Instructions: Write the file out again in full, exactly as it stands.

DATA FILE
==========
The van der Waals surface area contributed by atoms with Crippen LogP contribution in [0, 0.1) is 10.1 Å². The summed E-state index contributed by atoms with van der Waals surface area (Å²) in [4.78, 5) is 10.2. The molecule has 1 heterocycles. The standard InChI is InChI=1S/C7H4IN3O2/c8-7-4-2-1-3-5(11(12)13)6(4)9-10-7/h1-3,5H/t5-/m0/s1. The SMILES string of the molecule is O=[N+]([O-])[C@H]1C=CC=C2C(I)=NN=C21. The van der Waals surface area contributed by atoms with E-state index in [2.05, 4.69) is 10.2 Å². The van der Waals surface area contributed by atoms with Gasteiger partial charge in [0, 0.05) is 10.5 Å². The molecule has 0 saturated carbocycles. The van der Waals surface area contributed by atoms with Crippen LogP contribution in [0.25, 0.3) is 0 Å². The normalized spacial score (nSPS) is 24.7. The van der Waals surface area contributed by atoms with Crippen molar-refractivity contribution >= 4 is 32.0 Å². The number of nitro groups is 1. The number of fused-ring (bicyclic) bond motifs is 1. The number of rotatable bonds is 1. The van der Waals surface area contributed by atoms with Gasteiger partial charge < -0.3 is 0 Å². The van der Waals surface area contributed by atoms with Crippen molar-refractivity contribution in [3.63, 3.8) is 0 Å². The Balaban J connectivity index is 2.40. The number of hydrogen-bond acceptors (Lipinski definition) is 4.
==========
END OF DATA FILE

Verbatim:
The van der Waals surface area contributed by atoms with Crippen LogP contribution in [0, 0.1) is 10.1 Å². The summed E-state index contributed by atoms with van der Waals surface area (Å²) in [4.78, 5) is 10.2. The molecule has 1 heterocycles. The standard InChI is InChI=1S/C7H4IN3O2/c8-7-4-2-1-3-5(11(12)13)6(4)9-10-7/h1-3,5H/t5-/m0/s1. The SMILES string of the molecule is O=[N+]([O-])[C@H]1C=CC=C2C(I)=NN=C21. The van der Waals surface area contributed by atoms with E-state index in [2.05, 4.69) is 10.2 Å². The van der Waals surface area contributed by atoms with Gasteiger partial charge in [0, 0.05) is 10.5 Å². The molecule has 0 saturated carbocycles. The van der Waals surface area contributed by atoms with Crippen LogP contribution in [0.25, 0.3) is 0 Å². The normalized spacial score (nSPS) is 24.7. The van der Waals surface area contributed by atoms with Crippen molar-refractivity contribution >= 4 is 32.0 Å². The number of nitro groups is 1. The number of fused-ring (bicyclic) bond motifs is 1. The number of rotatable bonds is 1. The van der Waals surface area contributed by atoms with Gasteiger partial charge < -0.3 is 0 Å². The van der Waals surface area contributed by atoms with Crippen molar-refractivity contribution in [3.63, 3.8) is 0 Å². The Balaban J connectivity index is 2.40. The number of hydrogen-bond acceptors (Lipinski definition) is 4.